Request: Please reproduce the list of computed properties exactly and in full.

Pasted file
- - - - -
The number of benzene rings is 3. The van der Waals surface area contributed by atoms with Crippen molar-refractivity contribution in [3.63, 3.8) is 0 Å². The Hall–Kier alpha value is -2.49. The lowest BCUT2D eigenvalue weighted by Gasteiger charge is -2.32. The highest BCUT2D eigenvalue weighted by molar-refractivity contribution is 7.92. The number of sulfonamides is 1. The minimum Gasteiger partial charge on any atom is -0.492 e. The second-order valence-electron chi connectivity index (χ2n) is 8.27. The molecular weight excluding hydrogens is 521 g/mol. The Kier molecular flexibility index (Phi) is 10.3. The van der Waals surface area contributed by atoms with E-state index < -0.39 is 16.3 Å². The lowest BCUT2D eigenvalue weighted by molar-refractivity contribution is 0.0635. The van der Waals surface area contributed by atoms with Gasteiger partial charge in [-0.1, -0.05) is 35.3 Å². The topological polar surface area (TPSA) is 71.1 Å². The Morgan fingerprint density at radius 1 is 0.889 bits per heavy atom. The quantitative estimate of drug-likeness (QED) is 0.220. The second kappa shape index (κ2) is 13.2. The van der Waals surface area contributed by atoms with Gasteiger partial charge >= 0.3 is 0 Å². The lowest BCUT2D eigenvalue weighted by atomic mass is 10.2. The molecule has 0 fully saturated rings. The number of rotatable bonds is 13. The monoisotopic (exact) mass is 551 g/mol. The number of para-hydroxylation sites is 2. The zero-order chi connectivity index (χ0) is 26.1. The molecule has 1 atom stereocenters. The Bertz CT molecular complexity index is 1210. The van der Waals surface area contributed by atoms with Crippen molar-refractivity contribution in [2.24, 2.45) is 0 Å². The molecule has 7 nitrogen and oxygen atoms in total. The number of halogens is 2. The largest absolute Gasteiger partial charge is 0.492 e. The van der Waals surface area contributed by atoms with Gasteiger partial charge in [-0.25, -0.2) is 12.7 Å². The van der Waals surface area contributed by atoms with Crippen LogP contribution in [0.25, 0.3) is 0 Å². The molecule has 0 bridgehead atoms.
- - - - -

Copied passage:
The number of benzene rings is 3. The van der Waals surface area contributed by atoms with Crippen molar-refractivity contribution in [3.63, 3.8) is 0 Å². The Hall–Kier alpha value is -2.49. The lowest BCUT2D eigenvalue weighted by Gasteiger charge is -2.32. The highest BCUT2D eigenvalue weighted by molar-refractivity contribution is 7.92. The number of sulfonamides is 1. The minimum Gasteiger partial charge on any atom is -0.492 e. The second-order valence-electron chi connectivity index (χ2n) is 8.27. The molecular weight excluding hydrogens is 521 g/mol. The Kier molecular flexibility index (Phi) is 10.3. The van der Waals surface area contributed by atoms with E-state index < -0.39 is 16.3 Å². The lowest BCUT2D eigenvalue weighted by molar-refractivity contribution is 0.0635. The van der Waals surface area contributed by atoms with Gasteiger partial charge in [-0.1, -0.05) is 35.3 Å². The topological polar surface area (TPSA) is 71.1 Å². The Morgan fingerprint density at radius 1 is 0.889 bits per heavy atom. The quantitative estimate of drug-likeness (QED) is 0.220. The second kappa shape index (κ2) is 13.2. The van der Waals surface area contributed by atoms with Gasteiger partial charge >= 0.3 is 0 Å². The lowest BCUT2D eigenvalue weighted by atomic mass is 10.2. The molecule has 0 fully saturated rings. The number of rotatable bonds is 13. The monoisotopic (exact) mass is 551 g/mol. The number of para-hydroxylation sites is 2. The zero-order chi connectivity index (χ0) is 26.1. The molecule has 1 atom stereocenters. The Bertz CT molecular complexity index is 1210. The van der Waals surface area contributed by atoms with Crippen molar-refractivity contribution in [2.24, 2.45) is 0 Å². The molecule has 7 nitrogen and oxygen atoms in total. The number of halogens is 2. The largest absolute Gasteiger partial charge is 0.492 e. The van der Waals surface area contributed by atoms with Gasteiger partial charge in [-0.25, -0.2) is 12.7 Å². The van der Waals surface area contributed by atoms with Crippen LogP contribution in [0.25, 0.3) is 0 Å². The molecule has 0 bridgehead atoms.